Q: What inspired you to become an OEOP instructor and what keeps you coming back?
A: Coming out of undergrad, I was choosing between teaching as a career and engineering. I applied to PhD programs but I also applied to Teach for America and almost went down that road. I got in MIT for grad school and decided to do research, but I wanted to keep teaching. The year after I got to MIT, around 2009, they were looking for an Electronics instructor for MITES, and I was really excited because I have always liked the OEOP’s mission. Boston abounds with teaching opportunities, but few have a mission like the OEOP.
I also liked that I could teach concepts I liked, so that’s how I got involved.
Since I became a lecturer at MIT I’ve done more education-focused research, including some papers on the MITES curriculum, and devices we are using to teach EECS. For the past couple of years, I’ve also been trying to develop ways to analyze what students are doing in hardware when we are working from different locations, like with MOSTEC. You can analyze students’ programming capabilities through the internet, but how do you actually help them or give them a similar level of guidance in debugging a circuit, which is decoupled from a computer, when you’re not looking over their shoulder like you could in MITES and SEED? That has been an ongoing research project for me.
I stay engaged because I like the mission of preparing students to be in a good position for college. OEOP programs are unique in that way, and there is also a lot of freedom with what we can teach students. It’s fun to teach them electronics because there is no one way to do programming, it’s an evolving field.
I believe students benefit from a programming-focused curriculum, because that is one of the great have/have-not situations in education today. The schools with more resources will have programming curricula, where schools with less resources would not.
Q: How do you help students gain confidence to pursue a career in STEM?
A: First by having sort of a judgement-free zone. Every student comes in with different background experiences, and I’ve learned to adjust curricula for the individual person. When I first started as an instructor I had this vision that everyone would have to do the same kind of project. But a student that comes in with no experience may not end up moving as far along as someone who came in with lots of previous experience, so having a rough idea of what you want everyone to do, and tailoring that for people works best.
I am also a big fan of letting students develop projects that they come up with, so they have a vested interest in their work. I see computation as an essential skill in every modern STEM field. Programming is used in every engineering field now, which also allows students to apply EECS concepts to something they already are interested in or care about. A couple of years ago we had a student who was really into dance, so we did a dance-focused project. Other students are interested in medical leaning applications. We also do a lot of traditional EECS-themed projects like games, because those can be done in a short period of time.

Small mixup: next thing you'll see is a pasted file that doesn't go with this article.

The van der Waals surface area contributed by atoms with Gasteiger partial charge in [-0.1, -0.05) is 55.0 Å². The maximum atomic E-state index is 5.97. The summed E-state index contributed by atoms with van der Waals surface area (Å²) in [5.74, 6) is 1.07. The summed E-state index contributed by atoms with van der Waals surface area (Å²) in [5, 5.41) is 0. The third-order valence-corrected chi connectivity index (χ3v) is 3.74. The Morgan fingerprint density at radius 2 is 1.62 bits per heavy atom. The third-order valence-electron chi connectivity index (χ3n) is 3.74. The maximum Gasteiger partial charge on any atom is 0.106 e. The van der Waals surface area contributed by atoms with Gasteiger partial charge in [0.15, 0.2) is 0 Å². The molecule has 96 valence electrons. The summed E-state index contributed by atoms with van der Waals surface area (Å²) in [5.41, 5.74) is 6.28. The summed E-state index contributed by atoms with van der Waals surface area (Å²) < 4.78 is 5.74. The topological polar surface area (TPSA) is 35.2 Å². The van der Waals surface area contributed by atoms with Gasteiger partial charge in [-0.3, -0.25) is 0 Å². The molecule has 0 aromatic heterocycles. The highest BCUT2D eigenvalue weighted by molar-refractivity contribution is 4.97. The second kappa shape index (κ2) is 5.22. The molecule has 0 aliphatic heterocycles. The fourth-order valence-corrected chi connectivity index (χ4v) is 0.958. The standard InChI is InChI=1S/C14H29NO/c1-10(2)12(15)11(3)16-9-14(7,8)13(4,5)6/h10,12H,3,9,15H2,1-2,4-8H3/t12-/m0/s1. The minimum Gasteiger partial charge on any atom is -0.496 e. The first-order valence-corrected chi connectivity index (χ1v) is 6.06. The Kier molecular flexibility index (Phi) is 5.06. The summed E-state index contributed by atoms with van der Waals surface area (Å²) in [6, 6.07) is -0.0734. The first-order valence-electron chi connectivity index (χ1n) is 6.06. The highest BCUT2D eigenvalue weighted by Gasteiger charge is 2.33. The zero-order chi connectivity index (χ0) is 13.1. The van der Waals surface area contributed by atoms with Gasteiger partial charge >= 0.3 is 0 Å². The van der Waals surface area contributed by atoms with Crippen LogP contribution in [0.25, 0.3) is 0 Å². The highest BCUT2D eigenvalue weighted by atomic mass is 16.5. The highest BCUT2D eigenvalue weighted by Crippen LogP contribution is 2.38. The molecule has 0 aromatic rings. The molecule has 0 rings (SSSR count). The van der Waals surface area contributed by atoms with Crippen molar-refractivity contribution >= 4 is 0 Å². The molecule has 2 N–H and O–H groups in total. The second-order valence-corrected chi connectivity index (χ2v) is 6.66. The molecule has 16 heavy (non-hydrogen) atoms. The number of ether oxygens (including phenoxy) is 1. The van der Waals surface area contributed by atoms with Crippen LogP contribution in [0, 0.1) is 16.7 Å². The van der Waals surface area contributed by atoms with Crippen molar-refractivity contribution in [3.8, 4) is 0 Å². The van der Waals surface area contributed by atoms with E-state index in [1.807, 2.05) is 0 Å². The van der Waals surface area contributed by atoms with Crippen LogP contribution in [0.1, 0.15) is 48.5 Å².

STEM education for those who want to self-learn, can be extremely daunting and scary. If you go on any of the common forums where people can learn how to program, people can be very harsh and mean and a student who goes on for the first time can feel discouraged and think programming isn’t for them. So I let students learn about the environment, but also try to ‘bumper bowl’ or guide the experience a little bit.
Q: What is the most challenging part of the OEOP instructor experience? And the most rewarding?
A: The vast differences in (educational) backgrounds of the students is a challenge, but it’s not one that I don’t like; I find that actually rewarding. It requires you to find what’s the right mix of challenging students but not breaking them down.
The most rewarding part is seeing students a few years down the line, where they end up or what they are doing, it’s really fulfilling. I have been an instructor for MITES for 10 years so I have a couple early MITES kids who are in Ph.D. programs now. It has been really nice to see students’ journeys.
I had a student who came from East LA, who was extremely smart, but had a lot of confidence issues. She worked really hard in the MITES electronics class, and at the time, they had to do individual presentations of their work, and she was really nervous about explaining her project but she did really well. She went through the college application process and got into Harvard and Brown. After visiting Brown she decided that was her college, and throughout her undergrad years she was a teaching assistant for MITES. She invited me to go to her graduation at Brown and it was a really fulfilling moment for me. It was neat to see her evolve into this really confident young woman. She then got into Harvard for her Ph.D. and is doing very interesting hearing/ear research. Stories like this motivate me.
Programming moves so fast and transforms so fast that there are no more books to learn from, it’s sort of like going out on to the web and scraping information from people. I find it rewarding to see how students go from not knowing that they can teach themselves from the internet, to learning how to look up information that’s out there, loosely organized, and use it to solve a problem with their final projects. It’s also nice to see how much students mature once they are in college. At the end they are a well-seasoned person who can have their pick of what they want to do with life, that’s my goal. I don’t want to see anyone get forced into a certain career path, it doesn’t have to be EECS, if they can get to a spot and they can make a choice, and they’re not forced into it, it’s success.